It took the threat of mass mutiny to get the defense minister to break with the prime minister; and for the latter to recognize he’d reached a (temporary) dead-end.
While some in the media reporting on the pause, presented it as a welcome development boding well for resolving the conflict with political compromise, wiser pundits were far more skeptical. Haaretz called the announcement a ruse: a tactical retreat meant to test the staying power of the pro-democracy movement; while rallying his forces for a return to the fray after the end of the truce.
Anyone who knows Netanyahu knows that he is an inveterate liar. When he hits a political roadblock he backs off temporarily, playing for time. As soon as decides the time is right, he jumps right back into the fray. He is an expert tactician (though a miserable strategist) who most often prevails despite retreats along the way.
Without question, after the Passover and Independence Day holidays, Netanyahu will return his anti-democratic bills to the Knesset, where they will be rammed through. The Supreme Court, which itself is right-wing (though not right-wing enough for the orchestrators of the judicial coup) will review the legislation and almost certainly disqualify portions or all of the legislation.
This, in turn, will set up a major confrontation between the legislative and judicial branches. Since the Knesset has no way of overriding the Court (one of the new bills would offer the legislature this power), its ruling will prevail. However, two justices will be retiring this year, one of whom is the relatively liberal president of the Court. An independent committee reviews candidates and appoints them to their posts. It is a diverse body which comprises sitting justices and legal authorities. New legislation would “reform” the committee, ensuring the ruling coalition would dominate it, thereby ensuring a Court majority that would do its bidding. The latter would, in turn, render rulings favorable to the anti-democracy forces, satisfying the goal of neutering an independent judiciary.
When the time comes for the independent committee to meet and begin deliberations, Netanyahu will mount fierce pressure to reconstitute it according to the new “reforms.” How will this play out? Will the committee defy him or bow to pressure? If it does, then the anti-democracy forces will have won a major battle. If it defies him, it will pose a major defeat.
If convicted and disqualified, will Netanyahu resign?
Another critical juncture will be the corruption trial Netanyahu faces. Though he was first indicted years ago and the judicial process has been moving at a snail’s pace (probably deliberately), it seems possible, or even likely, he will be convicted of at least one of the three charges, if not all. This would allow the attorney general to declare him unfit for office. Under normal circumstances, a prime minister would have no recourse but to obey. But Netanyahu is already defying a directive not to involve himself in the judicial reform per a settlement agreement he signed promising not to do so. If she does disqualify him, will he obey or defy her? If he defies her, will his coalition MKs break ranks and demand his resignation; or stand by him in order to preserve their own political skins?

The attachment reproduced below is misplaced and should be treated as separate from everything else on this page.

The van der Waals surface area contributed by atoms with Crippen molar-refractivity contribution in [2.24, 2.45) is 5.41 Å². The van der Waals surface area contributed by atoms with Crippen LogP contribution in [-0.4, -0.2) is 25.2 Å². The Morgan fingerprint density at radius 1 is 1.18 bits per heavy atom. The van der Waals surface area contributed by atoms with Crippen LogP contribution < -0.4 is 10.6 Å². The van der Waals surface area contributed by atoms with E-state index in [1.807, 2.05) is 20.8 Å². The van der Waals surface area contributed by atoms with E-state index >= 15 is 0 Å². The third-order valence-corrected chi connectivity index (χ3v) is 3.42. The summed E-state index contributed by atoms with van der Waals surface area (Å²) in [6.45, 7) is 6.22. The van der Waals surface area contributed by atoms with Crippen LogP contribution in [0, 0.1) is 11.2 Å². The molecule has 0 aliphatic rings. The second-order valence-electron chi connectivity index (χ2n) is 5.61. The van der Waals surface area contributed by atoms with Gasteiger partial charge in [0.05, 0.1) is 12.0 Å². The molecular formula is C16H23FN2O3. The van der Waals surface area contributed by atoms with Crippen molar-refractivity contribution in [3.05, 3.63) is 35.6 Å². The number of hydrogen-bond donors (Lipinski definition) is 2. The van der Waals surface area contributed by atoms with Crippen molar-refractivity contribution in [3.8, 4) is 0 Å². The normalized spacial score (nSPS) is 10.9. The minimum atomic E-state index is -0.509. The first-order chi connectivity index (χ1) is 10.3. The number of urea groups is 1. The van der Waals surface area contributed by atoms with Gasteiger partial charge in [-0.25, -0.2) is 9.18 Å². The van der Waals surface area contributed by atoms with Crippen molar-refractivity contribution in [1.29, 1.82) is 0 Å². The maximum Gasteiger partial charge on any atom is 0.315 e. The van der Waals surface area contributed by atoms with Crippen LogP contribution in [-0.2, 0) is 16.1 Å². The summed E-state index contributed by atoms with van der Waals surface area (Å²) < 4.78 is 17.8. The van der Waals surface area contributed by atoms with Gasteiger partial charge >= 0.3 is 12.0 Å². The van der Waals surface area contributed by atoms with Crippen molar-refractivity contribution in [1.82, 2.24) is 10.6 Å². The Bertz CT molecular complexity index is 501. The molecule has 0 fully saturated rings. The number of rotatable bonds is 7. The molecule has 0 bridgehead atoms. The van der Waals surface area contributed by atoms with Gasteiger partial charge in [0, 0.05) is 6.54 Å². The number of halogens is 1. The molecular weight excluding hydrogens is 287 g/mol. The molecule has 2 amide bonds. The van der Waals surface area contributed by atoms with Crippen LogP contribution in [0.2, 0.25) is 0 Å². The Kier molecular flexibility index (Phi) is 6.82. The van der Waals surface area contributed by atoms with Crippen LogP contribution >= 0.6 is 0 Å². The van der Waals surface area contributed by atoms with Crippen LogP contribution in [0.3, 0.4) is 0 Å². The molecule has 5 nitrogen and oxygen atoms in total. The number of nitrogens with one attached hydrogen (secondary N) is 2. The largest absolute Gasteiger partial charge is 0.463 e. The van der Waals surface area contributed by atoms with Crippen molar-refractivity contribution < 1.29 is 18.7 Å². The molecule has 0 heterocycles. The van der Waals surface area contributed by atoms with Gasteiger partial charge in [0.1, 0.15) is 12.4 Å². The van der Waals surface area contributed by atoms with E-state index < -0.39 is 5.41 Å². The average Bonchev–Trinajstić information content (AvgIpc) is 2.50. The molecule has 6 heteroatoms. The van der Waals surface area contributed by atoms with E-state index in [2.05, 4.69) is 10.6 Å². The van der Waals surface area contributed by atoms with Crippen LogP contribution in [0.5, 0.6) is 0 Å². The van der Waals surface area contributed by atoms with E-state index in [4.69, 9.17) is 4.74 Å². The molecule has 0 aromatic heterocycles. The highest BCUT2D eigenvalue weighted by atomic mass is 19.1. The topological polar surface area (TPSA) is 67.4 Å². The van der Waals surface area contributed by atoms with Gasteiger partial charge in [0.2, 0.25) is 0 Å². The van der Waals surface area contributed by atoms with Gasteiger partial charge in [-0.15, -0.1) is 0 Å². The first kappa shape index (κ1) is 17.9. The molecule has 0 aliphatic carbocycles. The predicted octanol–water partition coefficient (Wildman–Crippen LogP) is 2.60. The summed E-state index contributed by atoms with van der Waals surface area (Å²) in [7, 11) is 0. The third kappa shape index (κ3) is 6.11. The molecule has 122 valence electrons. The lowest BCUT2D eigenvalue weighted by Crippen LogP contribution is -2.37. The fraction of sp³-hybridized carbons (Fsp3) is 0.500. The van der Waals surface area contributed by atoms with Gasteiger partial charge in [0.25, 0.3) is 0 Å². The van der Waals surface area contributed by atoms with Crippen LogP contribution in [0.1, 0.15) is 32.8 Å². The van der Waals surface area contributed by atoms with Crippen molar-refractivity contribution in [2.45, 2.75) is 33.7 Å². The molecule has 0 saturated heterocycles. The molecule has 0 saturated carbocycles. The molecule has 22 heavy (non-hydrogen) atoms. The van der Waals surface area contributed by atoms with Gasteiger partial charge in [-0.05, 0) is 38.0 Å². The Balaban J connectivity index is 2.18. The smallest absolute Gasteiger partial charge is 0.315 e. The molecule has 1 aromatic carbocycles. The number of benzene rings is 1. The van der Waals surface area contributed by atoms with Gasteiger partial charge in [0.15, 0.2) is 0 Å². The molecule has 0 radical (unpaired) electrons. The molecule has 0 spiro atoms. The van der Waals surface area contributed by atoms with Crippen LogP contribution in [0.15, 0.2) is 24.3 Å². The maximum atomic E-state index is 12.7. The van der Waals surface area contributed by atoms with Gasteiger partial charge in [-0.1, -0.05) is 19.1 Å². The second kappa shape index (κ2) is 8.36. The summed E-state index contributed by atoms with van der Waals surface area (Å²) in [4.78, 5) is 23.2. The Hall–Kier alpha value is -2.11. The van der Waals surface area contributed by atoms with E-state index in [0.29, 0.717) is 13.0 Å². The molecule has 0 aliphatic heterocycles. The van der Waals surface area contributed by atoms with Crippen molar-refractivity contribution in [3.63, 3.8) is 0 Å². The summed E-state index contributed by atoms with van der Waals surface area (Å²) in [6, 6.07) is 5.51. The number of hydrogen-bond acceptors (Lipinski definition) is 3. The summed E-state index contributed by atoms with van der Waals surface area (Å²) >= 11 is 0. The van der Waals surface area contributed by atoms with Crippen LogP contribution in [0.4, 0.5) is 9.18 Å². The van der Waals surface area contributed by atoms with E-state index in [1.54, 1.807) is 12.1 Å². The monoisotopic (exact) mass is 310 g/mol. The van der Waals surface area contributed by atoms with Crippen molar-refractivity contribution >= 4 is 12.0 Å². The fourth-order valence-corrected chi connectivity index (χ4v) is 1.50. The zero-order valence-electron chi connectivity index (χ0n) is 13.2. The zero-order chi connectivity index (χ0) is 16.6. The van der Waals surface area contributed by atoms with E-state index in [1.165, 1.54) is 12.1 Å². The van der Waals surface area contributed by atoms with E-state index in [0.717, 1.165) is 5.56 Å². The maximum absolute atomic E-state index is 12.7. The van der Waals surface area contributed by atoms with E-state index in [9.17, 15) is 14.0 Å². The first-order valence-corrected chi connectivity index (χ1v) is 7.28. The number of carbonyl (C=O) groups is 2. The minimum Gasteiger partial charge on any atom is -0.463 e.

Israel’s enemies stand back
One of the most potent arguments raised by both sides of the debate concerns national security. The pro-democracy camp argues that opposition within the ranks of the IDF to the right-wing coup is damaging Israel’s security posture, offering an opportunity to its enemies may take advantage of such disarray to attack it. The anti-democracy camp hits out at opponents blaming them for creating the vulnerability and any damage to Israel’s security that results.
Curiously, Israel’s main enemies, Hezbollah and Iran, have remained silent in the face of this domestic crisis. There have been virtually no bellicose threats issued and no major military moves exploiting any perceived Israeli weakness. There is a dictum in politics: if your opponent is mired in scandal, stay silent and watch as s/he self-destructs. No need to help the process along, or to appear to be exploiting it for advantage.
Both the Lebanese militant and Iranian Revolutionary Guards may be following this approach. If they were to attack, it would only rally Israelis to the government, thus distracting from the internal dissension wracking the country. Far better to let that play out, before examining the security-political terrain and determining a course of action that takes advantage of it.
In the past, when Netanyahu has faced an internal political crisis he turns to a military operation to distract Israelis from scandal or political dissension. Gaza always serves as a suitable punching bag for such diversions. Some media analysts have warned of this possibility. Tom Friedman, normally a loyal pro-Israel journalist, even urged Pres. Biden to demand that Netanyahu obtain US approval for any such attack against Iran. But such a possibility seems not only extremely unlikely, but impossible given the strong opposition among the ranks to the judicial coup. You can’t get an army to fight a war when it refuses to trust the leaders sending it into battle.
In an interview I did yesterday for Australian radio, the interviewer asked me to project the political outcome of all this drama. Would Netanyahu succeed or fail? Would his government survive or fall? I responded that though I’d been following Israeli politics for many decades, it was almost impossible to know the answer. It seems likely that the current coalition composed of an amalgam of moderate right-wing parties along with avowed Judeo-fascist parties, which are often at odds, will fail. Whether this happens sooner or later is unclear.